the living art of storytelling in Massachusetts
Revised : AUG 2013
What is a story slam? Based on a poetry slam format and similar to American Idol, a story slam is a contest of words by known and undiscovered talent. massmouth posts a theme on it's website (www.massmouth.ning.com) and story slammers will sign up on the night to tell a 5-minute short story on the evening's theme and a lucky eight to ten names will be drawn at random from a box. Other audience members may feel moved to join in on a judging team. There will be a team of 5 judges - interested amateurs, storytellers, theater people and anyone who loves stories. Each set of 5 stories will begin with a story by a sacrificial tellers, usually one of the past winners. Listeners will be engaged in story improv games and other interactive entertainments between each 5 minute feature.
Each of the featured 5 minute stories is judged on how well it is told, how well it is constructed and how well the story explores,connects and/or reveals some truth about the theme and, how well it honors the time limit.
The 2 highest-scoring tellers and 1 Audience Choice are awarded prizes and an opportunity to perform in semifinals and if they progress, into the "The Big Mouthoff" at the Coolidge Corner Theater April 17th, 2013 at 7PM. Prizes will be awarded at each slam. Any slam winner may put aside their title and enter again but they lose their place in the semifinals if they do not win another slam.
Two New Rules:
1) It is part of our mission to bring new people to storytelling. Contestants who have already performed in one slam a month or 3 slams this season will have lowest priority and depending on the field of stories may not be added to random draw for a month. If there are no new tellers for that slam they will be added to the draw.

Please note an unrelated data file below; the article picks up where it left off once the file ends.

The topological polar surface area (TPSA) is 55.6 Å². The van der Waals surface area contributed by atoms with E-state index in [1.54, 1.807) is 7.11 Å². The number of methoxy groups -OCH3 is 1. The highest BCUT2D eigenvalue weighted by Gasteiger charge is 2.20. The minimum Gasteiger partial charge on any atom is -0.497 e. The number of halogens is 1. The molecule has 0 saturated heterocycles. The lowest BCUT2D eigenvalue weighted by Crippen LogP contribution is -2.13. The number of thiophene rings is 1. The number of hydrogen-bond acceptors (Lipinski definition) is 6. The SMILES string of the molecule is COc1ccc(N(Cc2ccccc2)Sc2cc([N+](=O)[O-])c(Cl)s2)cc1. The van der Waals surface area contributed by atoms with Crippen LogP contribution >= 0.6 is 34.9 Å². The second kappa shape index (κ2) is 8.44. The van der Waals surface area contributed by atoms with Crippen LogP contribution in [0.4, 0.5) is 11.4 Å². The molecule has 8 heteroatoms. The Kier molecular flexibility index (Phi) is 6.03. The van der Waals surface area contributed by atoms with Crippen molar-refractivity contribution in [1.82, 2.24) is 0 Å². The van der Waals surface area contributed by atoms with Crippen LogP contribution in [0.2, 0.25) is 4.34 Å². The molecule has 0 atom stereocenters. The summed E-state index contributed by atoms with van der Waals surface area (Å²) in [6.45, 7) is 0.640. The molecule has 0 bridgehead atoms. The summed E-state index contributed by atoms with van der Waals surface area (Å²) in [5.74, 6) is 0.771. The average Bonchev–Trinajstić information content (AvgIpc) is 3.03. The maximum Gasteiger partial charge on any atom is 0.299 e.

2)A slammer who has not told at a massmouth slam in the current season (slam season running Autumn to Spring) and has put their name in the hat 3 consecutive times will get half price admission at their next slam and their name thrown into the newcomers hat, but an e-mail must be sent with information prior to slam at email@example.com
Depending on the venue, there is a $5.00 - $12.00 cover. Students get a discount with an ID. Some people with stories, who are new to storytelling also get a deal - check at each event. Discounts and deals vary from theme to theme and venue to venue.
5 minutes? 5 minutes means...5 minutes. You loose points if you use the entire 60 second grace period to wind up.
Real stories? The audience and the judges are expecting real life adventures. Real stories have a beginning, middle and end. And they have a point. You are clear about why the story is important to you and why you want to tell it. Retelling any folktale, myth or fable is not encouraged in this context. No retelling of literary works is permitted and if we discover that you have pirated someone's story or you have told a 90% fictive tale, without explicitly revealing this- you will be disqualified from all competition and prizes in that season (copyright laws apply, and this is a competition of true stories, not storytelling). Poetry is not encouraged - unless the poem is original, 5 minutes long and tells a story .
Presentation: Your story presentation is important. It tells us why and how we should listen to you. Your voice and body are instruments of your art. You use voice, gesture and movement to the best of your ability in the service of your story.
Theme: Your story, not just the title or "punch line" connects in any meaningful way to the theme. This is wide open and helps you focus at the same time
Practice: You have to practice. One tip is memorizing the beginning and the ending words of your story by heart. It helps with confidence and focus. Practicing - before a mirror, into a recorder, in the car when alone, in your head before you go to sleep or before you get out of bed - all help. Do at least some of these MANY times. You will be glad you did.